A gene that could be the cause of why some people are more susceptible to become obese has been found by scientists according to a new study.
Scientists at the University of British Colombia have discovered what they call the obesity gene. The gene in question encodes a protein called ’14-3-3zeta’. It’s in every cell in the body and controls the number of fat cells.
Scientists silenced what the believe is the obesity gene in mice. It resulted in a 50 percent reduction of ‘white fat’. This is the unhealthy fat associated with obesity and diseases like diabetes and heart disease.
Suppressing the gene through drug therapy could prevent fat from accumulating in people who are overweight.
If their theory proves right this could be a huge boon for the global healthcare system. Obesity costs far outweigh war, violence and terrorism according to reports. In the U.S. obesity adds $190bn every year to the healthcare bill which equates to 21 percent of total expenditure.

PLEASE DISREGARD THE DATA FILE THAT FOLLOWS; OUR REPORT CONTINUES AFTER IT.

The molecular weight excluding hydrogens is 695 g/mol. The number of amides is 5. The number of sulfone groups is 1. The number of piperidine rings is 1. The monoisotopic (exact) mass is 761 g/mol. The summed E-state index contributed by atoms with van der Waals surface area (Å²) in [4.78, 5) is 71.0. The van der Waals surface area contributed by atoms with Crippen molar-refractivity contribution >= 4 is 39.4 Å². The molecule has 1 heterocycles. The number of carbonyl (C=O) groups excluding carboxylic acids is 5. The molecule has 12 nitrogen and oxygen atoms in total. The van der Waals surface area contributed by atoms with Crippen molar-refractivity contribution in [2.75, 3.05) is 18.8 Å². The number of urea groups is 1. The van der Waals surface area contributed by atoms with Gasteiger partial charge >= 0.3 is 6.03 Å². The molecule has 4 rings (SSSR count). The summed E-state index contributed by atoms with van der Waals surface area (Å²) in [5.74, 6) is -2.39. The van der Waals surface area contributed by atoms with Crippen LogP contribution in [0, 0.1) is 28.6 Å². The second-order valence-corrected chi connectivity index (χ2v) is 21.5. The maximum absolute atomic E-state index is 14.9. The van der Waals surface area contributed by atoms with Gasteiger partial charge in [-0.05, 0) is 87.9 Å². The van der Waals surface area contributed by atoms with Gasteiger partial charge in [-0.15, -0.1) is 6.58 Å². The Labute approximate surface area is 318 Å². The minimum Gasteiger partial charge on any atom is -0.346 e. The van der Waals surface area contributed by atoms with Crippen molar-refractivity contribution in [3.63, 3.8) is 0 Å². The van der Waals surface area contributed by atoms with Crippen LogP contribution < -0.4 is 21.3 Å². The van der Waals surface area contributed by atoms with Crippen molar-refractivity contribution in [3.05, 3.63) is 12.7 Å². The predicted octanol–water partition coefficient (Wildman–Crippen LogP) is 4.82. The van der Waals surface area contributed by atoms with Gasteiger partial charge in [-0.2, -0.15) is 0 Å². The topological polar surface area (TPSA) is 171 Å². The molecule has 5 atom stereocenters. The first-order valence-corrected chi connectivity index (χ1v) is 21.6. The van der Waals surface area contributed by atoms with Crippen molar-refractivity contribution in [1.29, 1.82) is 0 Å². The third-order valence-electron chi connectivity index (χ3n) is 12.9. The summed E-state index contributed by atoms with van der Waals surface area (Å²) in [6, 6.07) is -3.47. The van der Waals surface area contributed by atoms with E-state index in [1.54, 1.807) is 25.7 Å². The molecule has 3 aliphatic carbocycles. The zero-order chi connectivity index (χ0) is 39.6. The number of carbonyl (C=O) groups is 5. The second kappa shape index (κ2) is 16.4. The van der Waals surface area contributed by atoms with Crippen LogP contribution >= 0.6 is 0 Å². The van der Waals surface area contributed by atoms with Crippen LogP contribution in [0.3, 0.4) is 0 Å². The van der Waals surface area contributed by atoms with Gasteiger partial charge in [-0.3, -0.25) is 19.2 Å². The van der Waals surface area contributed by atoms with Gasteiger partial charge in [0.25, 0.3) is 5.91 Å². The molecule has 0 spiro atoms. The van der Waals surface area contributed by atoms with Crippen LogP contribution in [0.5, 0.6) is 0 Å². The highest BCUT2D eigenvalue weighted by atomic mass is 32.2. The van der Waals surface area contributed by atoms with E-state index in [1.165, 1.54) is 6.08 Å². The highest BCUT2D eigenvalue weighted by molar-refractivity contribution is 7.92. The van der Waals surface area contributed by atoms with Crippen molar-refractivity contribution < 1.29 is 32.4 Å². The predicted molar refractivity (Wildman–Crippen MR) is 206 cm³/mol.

James Johnson, a professor of cellular and physiological sciences at the university said, “Until now, we didn’t know how this gene affected obesity [but] this study shows how fundamental research can address major health problems and open up new avenues for drug discovery.”
A potential downside of such a treatment could lead people to believe there is a ‘quick fix’. Allowing them to continue with their unhealthy and sedentary lifestyle.
This approach would surely cause other health issues to arise whether they’re obese or not. Healthy lifestyle habits would have to go hand-in-hand with such a treatment.
Regardless, the potential benefits far outweigh the negatives and this is an exciting discovery in the field of personal genomics.